23 August 2010


Fresh from the courts, the WLR Daily brings us details about Regina v Hamer [2010] WLR (D) 235.

The appeal court said,

"A fixed penalty notice which had been issued to a defendant pursuant to s 2 of the Criminal Justice and Police Act 2001 was not a conviction, admission of guilt, proof that a crime had been committed, or a stain on the defendant’s character, and therefore could not be regarded as evidence which impugned the character of the defendant or admitted as such.
The Court of Appeal (Criminal Divison) so held when dismissing an appeal by the defendant, Gareth Hamer, against his conviction on 12 January 2010 by the Crown Court at Harrow, before Judge Holt and a jury, for an offence of assault occasioning actual bodily harm, contrary to s 47 of the Offences against the Person Act 1861.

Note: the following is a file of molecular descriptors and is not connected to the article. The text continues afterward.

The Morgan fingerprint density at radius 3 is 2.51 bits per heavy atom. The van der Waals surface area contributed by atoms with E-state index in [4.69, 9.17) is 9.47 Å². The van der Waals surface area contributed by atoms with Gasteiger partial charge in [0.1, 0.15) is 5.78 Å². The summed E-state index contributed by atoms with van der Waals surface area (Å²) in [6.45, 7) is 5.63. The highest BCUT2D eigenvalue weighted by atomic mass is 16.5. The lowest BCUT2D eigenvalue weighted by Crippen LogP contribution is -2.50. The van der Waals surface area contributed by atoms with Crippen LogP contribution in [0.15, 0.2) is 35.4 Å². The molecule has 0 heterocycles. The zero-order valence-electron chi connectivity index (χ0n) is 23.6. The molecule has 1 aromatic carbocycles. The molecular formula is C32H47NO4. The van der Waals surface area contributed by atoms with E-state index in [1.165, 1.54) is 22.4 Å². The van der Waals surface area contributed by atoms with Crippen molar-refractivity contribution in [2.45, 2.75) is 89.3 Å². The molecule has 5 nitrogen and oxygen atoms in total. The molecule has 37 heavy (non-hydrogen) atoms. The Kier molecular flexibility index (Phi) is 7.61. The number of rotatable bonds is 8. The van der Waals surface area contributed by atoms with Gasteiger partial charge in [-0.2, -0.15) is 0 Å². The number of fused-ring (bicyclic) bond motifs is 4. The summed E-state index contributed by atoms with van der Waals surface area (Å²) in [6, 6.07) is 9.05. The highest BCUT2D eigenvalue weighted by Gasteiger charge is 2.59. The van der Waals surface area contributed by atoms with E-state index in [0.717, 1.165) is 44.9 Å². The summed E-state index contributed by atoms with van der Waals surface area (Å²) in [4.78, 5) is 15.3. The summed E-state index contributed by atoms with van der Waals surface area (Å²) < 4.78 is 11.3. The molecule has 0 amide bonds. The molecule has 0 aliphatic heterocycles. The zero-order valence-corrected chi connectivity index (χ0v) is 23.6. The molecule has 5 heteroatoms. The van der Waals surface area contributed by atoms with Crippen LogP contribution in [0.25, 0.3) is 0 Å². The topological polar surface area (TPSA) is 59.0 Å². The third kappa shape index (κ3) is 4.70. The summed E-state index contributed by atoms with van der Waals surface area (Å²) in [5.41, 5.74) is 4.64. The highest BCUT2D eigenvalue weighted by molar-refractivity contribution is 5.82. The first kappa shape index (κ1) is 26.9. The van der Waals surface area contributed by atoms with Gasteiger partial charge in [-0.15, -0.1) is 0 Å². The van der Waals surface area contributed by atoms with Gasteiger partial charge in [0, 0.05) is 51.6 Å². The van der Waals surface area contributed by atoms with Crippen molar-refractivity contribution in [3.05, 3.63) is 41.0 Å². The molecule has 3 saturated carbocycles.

So, what was the point of issuing such a penalty notice?

Oh, and thanks for the clarification Thomas LJ.


  1. hehe.. that's great.. someone should print that quote on a wallposter for lawyers to hang in their offices as a paragon of clarity of legal reasoning! ;-)

  2. The case has been picked up by Law and Layers blog.

    I wonder whether or not these notices are picked up by CRB checked.

    Further, I wonder whether or not there is any abuse in the system - apart from the obvious, if you've got money you're more likely to buy off your liability.